Tuesday, May 8, 2012

Recent Dissertation on Univocity and Analogy

Perusing the blogosphere I came across an announcement of a recent dissertation defense by one Domenic D'Ettore in the Houston Thomistic Studies Program.  I wanted to post it here to applaud such research. If I've said it once I've said it a thousand times, there are enough books and articles on the analogy of being in Thomas Aquinas troubling the unhappy world.  What is needed is research into Thomistic attempts to deal with Scotus, who has no theory of analogy at all in his mature writings.  So here have just such a dissertation.

Here's the announcement:

The purpose of D’Ettore’s dissertation, titled “Early Thomists on Demonstration with Analogous Terms,” is to defend the demonstration through analogical terms given by early Thomists, such as Thomas of Sutton (1250-1315/20) and John Capreolus (1380-1444), in the face of objections that such demonstration is fallacious from John Duns Scotus (c.1265-1308) and those influenced by Scotus, such as Henry of Harclay (ca. 1270-1317) and Peter of Auriol (ca. 1280-1322).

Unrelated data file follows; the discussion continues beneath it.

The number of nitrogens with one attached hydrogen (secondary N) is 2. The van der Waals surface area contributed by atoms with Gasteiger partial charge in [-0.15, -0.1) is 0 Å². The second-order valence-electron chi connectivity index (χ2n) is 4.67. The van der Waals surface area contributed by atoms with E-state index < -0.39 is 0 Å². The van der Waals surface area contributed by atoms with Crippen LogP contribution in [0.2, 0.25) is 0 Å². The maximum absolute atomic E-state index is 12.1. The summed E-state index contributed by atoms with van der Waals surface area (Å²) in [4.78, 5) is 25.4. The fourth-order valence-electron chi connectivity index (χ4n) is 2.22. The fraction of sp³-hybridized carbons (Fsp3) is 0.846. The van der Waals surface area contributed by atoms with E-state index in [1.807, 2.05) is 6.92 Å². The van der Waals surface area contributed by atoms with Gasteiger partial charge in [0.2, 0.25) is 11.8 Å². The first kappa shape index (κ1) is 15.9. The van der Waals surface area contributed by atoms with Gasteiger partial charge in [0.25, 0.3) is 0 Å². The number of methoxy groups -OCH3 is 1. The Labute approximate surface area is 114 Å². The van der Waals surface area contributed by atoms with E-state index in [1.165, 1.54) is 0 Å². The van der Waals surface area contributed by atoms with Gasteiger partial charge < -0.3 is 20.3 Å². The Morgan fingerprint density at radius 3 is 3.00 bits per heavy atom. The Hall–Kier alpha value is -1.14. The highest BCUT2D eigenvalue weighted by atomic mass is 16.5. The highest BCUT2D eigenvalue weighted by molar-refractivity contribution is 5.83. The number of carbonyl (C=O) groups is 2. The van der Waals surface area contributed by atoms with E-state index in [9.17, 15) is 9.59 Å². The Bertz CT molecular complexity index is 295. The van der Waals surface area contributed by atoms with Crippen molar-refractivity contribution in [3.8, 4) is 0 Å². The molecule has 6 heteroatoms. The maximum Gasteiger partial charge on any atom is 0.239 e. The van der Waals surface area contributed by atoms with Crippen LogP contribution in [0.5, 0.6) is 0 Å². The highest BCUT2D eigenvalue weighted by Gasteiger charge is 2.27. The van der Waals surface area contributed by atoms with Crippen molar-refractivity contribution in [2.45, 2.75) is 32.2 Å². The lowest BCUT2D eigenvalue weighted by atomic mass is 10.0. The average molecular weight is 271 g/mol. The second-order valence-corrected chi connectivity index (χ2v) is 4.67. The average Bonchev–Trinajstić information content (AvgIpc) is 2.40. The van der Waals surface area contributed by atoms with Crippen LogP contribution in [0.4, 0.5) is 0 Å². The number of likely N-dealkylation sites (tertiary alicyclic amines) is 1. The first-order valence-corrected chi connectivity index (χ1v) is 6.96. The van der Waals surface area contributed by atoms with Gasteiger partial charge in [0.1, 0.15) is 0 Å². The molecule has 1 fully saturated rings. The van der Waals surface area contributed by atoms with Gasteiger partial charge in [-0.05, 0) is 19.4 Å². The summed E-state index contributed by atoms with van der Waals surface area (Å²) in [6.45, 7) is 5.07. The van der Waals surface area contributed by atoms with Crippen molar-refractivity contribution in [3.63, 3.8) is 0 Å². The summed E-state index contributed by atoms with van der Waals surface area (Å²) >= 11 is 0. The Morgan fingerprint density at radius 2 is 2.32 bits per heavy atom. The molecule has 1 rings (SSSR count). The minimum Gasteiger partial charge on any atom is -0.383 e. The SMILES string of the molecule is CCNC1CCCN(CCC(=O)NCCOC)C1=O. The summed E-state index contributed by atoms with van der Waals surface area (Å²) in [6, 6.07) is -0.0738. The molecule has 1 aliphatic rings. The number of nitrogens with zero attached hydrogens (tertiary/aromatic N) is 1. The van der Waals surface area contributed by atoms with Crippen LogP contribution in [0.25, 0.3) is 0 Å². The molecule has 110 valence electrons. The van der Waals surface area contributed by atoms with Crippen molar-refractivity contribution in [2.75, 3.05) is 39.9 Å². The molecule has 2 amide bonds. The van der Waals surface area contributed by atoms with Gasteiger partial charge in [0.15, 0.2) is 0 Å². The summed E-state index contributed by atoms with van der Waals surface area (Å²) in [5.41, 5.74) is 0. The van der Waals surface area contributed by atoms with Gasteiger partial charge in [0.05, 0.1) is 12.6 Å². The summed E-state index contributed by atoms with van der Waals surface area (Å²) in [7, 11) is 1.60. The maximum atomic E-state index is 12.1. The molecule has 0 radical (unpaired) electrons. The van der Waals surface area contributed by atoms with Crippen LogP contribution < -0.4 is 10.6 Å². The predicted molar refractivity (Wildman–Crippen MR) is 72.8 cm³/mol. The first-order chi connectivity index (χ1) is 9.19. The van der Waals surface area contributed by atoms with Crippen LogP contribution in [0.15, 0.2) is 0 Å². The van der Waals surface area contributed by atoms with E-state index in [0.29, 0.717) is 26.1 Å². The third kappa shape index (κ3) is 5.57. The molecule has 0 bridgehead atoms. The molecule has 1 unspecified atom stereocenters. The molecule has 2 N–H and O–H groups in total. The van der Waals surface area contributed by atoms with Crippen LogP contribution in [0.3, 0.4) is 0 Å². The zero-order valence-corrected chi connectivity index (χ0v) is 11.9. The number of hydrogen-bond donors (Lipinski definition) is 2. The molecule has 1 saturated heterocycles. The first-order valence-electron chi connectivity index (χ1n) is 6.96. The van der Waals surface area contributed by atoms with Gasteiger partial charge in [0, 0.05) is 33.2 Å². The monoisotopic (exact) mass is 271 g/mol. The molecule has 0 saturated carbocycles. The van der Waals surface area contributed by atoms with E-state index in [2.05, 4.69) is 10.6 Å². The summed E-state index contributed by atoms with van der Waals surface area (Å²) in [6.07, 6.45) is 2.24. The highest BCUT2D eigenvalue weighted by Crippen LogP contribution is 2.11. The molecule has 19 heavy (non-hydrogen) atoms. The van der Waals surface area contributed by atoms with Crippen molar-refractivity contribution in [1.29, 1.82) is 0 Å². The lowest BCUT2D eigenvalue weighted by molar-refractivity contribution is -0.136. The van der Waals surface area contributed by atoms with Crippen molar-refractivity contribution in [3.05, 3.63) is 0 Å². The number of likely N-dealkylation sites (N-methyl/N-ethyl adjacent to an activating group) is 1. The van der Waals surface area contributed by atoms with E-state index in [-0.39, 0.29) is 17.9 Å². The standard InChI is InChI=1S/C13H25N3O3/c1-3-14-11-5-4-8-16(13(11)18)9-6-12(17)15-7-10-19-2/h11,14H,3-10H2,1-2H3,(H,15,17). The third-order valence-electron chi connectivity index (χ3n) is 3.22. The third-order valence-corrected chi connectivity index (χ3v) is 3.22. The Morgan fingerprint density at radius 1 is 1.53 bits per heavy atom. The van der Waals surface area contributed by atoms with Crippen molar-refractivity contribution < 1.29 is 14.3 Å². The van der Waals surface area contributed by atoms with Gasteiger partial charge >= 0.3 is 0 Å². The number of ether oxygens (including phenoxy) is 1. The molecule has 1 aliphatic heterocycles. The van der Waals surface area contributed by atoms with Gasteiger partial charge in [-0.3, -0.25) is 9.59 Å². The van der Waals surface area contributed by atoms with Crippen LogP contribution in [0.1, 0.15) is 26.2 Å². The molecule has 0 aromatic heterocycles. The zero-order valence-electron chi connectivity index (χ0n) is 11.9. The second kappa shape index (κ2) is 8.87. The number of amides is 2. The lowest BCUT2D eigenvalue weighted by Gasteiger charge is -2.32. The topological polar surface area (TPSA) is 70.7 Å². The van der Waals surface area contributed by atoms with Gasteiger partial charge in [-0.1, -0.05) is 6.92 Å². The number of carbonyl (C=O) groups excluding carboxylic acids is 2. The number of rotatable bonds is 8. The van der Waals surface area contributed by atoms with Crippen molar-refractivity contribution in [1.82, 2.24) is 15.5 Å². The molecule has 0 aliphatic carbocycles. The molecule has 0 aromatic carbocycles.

The virtue of the Scotist position is its preservation of the apparent integrity of arguments from perfections in creatures to those same perfections in God. The weakness of this position is that it blurs the distinction between God and creatures. The strength of the Thomist position is the preservation of the distinction of God from creatures. 

D’Ettore’s dissertation considers whether or not the early Thomist tradition provides the contemporary Thomist with an adequate answer as to how Thomas’s doctrine of analogy avoids the problems Scotus and his early successors find in it and what aspects these Thomists left for future Thomists to develop. 

1 comment:

Marty said...

Hey Lee, thanks for drawing this to our attention! Can't wait to read it. Marty.